Posted by Jonathan Maus (Publisher/Editor) on April 28th, 2011 at 9:29 am
If you’re a fan of the Sullivan’s Gulch Mobility Corridor (a.k.a. the Sullivan’s Gulch Trail), than any news from the City of Portland is worth getting excited about (the project has been talked about since 1996!). When complete, the project will result in a five mile non-motorized transportation corridor connecting the Eastbank Esplanade to Rocky Butte and the Gateway District in East Portland.
“… It would be the only exclusive east-west bicycle and pedestrian corridor between Marine Drive and the Springwater Corridor… provide an active transportation route separated from heavy motor vehicle traffic for thousands of Portlanders.”
Yesterday at City Council, the Bureau of Transportation officially accepted a $224,000 grant (which they won from Metro in 2008) to develop a concept plan for the project. With the money now officially in PBOT’s hands, the City has taken some key steps in making the planning portion of the project a priority.
A project advisory committee has been formed and both PBOT and Portland Parks & Recreation (it will be a dual effort, although PP&R will take the lead) have assigned a staff person to oversee the process. A one-sheet has been developed for the Concept Plan process, which gives the community a sense of how PBOT/PP&R are framing the project. Here’s a snip from the one-sheet (emphasis mine):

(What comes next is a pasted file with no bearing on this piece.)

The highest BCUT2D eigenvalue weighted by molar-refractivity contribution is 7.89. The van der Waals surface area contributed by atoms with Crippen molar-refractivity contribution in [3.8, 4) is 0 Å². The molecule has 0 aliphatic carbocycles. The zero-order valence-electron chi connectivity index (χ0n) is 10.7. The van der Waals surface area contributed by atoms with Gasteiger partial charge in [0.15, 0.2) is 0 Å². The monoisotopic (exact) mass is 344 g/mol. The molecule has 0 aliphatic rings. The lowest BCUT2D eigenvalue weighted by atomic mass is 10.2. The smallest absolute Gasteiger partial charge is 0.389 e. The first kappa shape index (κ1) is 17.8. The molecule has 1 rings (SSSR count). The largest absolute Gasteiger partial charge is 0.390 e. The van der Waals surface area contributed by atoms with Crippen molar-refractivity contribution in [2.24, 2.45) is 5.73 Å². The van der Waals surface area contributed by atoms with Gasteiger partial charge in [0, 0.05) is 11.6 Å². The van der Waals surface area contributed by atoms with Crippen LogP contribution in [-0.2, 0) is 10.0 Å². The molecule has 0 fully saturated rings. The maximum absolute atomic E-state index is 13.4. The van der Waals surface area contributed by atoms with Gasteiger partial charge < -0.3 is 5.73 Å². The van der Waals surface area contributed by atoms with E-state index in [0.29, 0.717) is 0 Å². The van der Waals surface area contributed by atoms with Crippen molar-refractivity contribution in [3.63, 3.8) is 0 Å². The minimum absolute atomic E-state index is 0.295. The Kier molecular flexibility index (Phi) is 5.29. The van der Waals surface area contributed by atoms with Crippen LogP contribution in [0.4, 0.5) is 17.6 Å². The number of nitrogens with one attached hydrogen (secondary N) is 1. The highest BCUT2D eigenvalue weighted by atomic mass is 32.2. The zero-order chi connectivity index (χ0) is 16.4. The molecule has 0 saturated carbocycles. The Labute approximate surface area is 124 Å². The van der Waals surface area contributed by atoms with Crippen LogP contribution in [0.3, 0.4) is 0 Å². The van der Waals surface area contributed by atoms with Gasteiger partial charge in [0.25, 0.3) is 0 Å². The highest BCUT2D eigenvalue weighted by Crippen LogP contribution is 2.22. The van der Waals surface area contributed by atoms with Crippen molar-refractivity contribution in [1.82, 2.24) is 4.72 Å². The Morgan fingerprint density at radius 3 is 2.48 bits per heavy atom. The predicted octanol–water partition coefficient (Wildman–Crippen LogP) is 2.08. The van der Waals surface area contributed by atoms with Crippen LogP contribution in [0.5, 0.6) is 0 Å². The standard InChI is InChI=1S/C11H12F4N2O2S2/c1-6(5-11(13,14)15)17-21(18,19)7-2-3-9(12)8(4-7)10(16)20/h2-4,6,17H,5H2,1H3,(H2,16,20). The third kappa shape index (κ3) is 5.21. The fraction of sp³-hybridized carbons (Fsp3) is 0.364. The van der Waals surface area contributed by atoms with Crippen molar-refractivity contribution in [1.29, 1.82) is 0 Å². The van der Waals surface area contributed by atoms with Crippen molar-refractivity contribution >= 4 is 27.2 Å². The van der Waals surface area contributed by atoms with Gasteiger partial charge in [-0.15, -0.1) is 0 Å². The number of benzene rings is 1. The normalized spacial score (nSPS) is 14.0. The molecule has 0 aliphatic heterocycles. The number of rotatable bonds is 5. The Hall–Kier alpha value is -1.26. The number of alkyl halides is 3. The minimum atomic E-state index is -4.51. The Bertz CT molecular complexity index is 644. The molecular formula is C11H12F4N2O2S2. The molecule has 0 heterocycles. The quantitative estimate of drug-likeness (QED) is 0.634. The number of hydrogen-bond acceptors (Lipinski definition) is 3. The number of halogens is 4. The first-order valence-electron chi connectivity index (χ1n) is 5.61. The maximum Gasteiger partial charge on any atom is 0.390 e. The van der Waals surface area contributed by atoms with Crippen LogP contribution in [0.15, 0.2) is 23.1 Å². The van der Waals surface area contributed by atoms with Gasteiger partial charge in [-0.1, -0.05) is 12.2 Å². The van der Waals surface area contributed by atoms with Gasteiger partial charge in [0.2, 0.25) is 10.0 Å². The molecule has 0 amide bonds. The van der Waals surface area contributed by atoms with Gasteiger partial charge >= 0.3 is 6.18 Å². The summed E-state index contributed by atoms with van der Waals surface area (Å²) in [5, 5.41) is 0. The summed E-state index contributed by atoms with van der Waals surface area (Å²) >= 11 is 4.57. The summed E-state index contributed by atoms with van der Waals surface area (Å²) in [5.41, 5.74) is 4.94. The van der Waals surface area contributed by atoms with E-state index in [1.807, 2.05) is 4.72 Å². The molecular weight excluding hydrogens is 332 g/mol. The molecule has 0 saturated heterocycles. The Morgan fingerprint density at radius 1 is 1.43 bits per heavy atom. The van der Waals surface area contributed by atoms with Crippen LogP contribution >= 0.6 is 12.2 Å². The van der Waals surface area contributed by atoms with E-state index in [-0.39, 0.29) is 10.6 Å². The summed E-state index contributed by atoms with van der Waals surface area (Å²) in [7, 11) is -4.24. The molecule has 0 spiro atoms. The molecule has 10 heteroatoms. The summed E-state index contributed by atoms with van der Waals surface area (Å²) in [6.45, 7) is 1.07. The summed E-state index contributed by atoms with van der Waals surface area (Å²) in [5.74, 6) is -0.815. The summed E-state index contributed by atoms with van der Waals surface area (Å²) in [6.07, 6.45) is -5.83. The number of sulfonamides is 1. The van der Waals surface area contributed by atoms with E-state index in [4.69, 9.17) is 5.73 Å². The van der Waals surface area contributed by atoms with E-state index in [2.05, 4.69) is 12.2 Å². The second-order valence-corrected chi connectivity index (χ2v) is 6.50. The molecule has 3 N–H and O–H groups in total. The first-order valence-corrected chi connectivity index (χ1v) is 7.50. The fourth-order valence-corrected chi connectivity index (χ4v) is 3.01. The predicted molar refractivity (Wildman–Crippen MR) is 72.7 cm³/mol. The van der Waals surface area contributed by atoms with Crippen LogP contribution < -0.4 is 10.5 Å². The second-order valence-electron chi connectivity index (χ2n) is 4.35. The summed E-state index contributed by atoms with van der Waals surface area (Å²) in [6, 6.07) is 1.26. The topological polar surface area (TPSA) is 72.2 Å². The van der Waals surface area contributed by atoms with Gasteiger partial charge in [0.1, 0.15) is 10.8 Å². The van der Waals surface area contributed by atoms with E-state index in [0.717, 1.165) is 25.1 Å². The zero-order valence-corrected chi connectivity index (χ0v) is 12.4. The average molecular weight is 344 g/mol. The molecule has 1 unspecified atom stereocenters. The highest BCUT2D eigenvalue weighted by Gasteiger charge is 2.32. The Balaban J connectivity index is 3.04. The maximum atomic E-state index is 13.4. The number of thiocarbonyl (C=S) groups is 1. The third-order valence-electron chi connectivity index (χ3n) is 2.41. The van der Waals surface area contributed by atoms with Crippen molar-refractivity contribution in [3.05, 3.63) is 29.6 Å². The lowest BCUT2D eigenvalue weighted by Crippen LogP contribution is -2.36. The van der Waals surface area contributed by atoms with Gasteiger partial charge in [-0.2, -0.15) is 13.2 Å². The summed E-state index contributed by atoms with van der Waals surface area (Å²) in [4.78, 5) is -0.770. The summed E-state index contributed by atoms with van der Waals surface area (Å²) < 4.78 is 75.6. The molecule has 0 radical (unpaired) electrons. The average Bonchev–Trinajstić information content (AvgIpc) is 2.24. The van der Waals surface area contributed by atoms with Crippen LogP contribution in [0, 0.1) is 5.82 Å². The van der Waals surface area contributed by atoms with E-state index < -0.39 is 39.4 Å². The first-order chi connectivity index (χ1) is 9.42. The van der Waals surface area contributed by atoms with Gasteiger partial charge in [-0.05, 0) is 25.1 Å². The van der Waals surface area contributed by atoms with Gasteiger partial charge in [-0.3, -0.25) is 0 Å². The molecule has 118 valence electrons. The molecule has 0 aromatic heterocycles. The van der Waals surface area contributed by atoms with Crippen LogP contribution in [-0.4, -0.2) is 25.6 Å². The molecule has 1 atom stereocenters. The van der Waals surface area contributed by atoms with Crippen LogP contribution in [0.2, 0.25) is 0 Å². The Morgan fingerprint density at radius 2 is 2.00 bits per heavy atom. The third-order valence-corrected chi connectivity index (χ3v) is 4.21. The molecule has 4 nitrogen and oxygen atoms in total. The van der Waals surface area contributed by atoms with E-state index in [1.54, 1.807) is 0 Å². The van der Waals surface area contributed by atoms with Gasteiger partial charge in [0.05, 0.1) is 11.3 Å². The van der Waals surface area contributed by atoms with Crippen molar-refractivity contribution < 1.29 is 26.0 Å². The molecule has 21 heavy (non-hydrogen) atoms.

“The Sullivan’s Gulch Trail would serve as a safe, comfortable, and direct transportation and recreation option for people to walk, bike or roll. It would be the only exclusive east-west bicycle and pedestrian corridor between Marine Drive and the Springwater Corridor…
This trail would link East Portland to the Central City and provide an active transportation route separated from heavy motor vehicle traffic for thousands of Portlanders.”
But don’t get too excited just yet. This current effort is just a planning exercise which is being done to “establish the feasibility of the concept to locate a significant pedestrian and bike facility within the corridor.”
Concept Plan development will be a nine-month process to identify and recommend a potential route, address concerns from property owners along the corridor, and establish some cost estimates for the trail (estimates I’ve heard range from $25-50 million).
If you care about this project, this planning effort is the first time you’ll be able to officially engage, weigh in, and let the City now what you think about it. There’s already a citizen’s group established for the project and we can expect them to be making a lot more noise in the coming months.
While some might be crestfallen at the sheer scope of this project (one reader referred to it as a “long, slow, slog”), it doesn’t have to be that way. If momentum builds,, if a major political figure or community leader throws their weight behind it, if we get our mobility priorities in order sooner rather than later, we could see it come to fruition much quicker.
— For more information, browse our “Sullivan’s Gulch Corridor” story archives, check out SullivansGulchTrail.org, and stay tuned for opportunities to get involved with this exciting project.